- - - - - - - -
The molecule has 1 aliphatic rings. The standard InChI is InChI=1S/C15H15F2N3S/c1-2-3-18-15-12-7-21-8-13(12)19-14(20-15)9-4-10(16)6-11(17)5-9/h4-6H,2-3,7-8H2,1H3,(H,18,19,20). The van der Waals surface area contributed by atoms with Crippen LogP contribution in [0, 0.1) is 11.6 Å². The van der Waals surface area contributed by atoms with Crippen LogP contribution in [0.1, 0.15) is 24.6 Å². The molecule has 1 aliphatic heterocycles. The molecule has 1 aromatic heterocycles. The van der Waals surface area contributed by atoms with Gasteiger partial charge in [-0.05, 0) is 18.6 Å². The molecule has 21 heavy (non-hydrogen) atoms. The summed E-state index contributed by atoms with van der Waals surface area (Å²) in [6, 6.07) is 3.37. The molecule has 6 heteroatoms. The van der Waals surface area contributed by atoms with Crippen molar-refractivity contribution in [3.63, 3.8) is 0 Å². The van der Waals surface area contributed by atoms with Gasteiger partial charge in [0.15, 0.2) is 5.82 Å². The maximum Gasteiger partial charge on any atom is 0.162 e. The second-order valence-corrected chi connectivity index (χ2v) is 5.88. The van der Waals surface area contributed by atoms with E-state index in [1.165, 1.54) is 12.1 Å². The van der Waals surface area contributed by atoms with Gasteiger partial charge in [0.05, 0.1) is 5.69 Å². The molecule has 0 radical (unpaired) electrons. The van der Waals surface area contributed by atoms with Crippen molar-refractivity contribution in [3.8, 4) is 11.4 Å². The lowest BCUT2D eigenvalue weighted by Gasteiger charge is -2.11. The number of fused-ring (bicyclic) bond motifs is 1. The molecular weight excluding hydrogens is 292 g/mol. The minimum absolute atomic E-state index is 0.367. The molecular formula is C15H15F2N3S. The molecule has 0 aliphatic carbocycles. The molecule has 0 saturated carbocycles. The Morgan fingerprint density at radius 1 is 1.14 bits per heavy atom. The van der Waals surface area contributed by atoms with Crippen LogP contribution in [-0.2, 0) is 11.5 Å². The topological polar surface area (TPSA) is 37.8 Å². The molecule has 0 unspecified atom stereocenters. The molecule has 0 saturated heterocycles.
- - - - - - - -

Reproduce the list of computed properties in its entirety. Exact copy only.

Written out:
The molecule has 1 aliphatic rings. The standard InChI is InChI=1S/C15H15F2N3S/c1-2-3-18-15-12-7-21-8-13(12)19-14(20-15)9-4-10(16)6-11(17)5-9/h4-6H,2-3,7-8H2,1H3,(H,18,19,20). The van der Waals surface area contributed by atoms with Crippen LogP contribution in [0, 0.1) is 11.6 Å². The van der Waals surface area contributed by atoms with Crippen LogP contribution in [0.1, 0.15) is 24.6 Å². The molecule has 1 aliphatic heterocycles. The molecule has 1 aromatic heterocycles. The van der Waals surface area contributed by atoms with Gasteiger partial charge in [-0.05, 0) is 18.6 Å². The molecule has 21 heavy (non-hydrogen) atoms. The summed E-state index contributed by atoms with van der Waals surface area (Å²) in [6, 6.07) is 3.37. The molecule has 6 heteroatoms. The van der Waals surface area contributed by atoms with Crippen molar-refractivity contribution in [3.63, 3.8) is 0 Å². The van der Waals surface area contributed by atoms with Gasteiger partial charge in [0.15, 0.2) is 5.82 Å². The maximum Gasteiger partial charge on any atom is 0.162 e. The second-order valence-corrected chi connectivity index (χ2v) is 5.88. The van der Waals surface area contributed by atoms with E-state index in [1.165, 1.54) is 12.1 Å². The van der Waals surface area contributed by atoms with Gasteiger partial charge in [0.05, 0.1) is 5.69 Å². The molecule has 0 radical (unpaired) electrons. The van der Waals surface area contributed by atoms with Crippen molar-refractivity contribution in [3.8, 4) is 11.4 Å². The lowest BCUT2D eigenvalue weighted by Gasteiger charge is -2.11. The number of fused-ring (bicyclic) bond motifs is 1. The molecular weight excluding hydrogens is 292 g/mol. The minimum absolute atomic E-state index is 0.367. The molecular formula is C15H15F2N3S. The molecule has 0 aliphatic carbocycles. The molecule has 0 saturated carbocycles. The Morgan fingerprint density at radius 1 is 1.14 bits per heavy atom. The van der Waals surface area contributed by atoms with Crippen LogP contribution in [-0.2, 0) is 11.5 Å². The topological polar surface area (TPSA) is 37.8 Å². The molecule has 0 unspecified atom stereocenters. The molecule has 0 saturated heterocycles.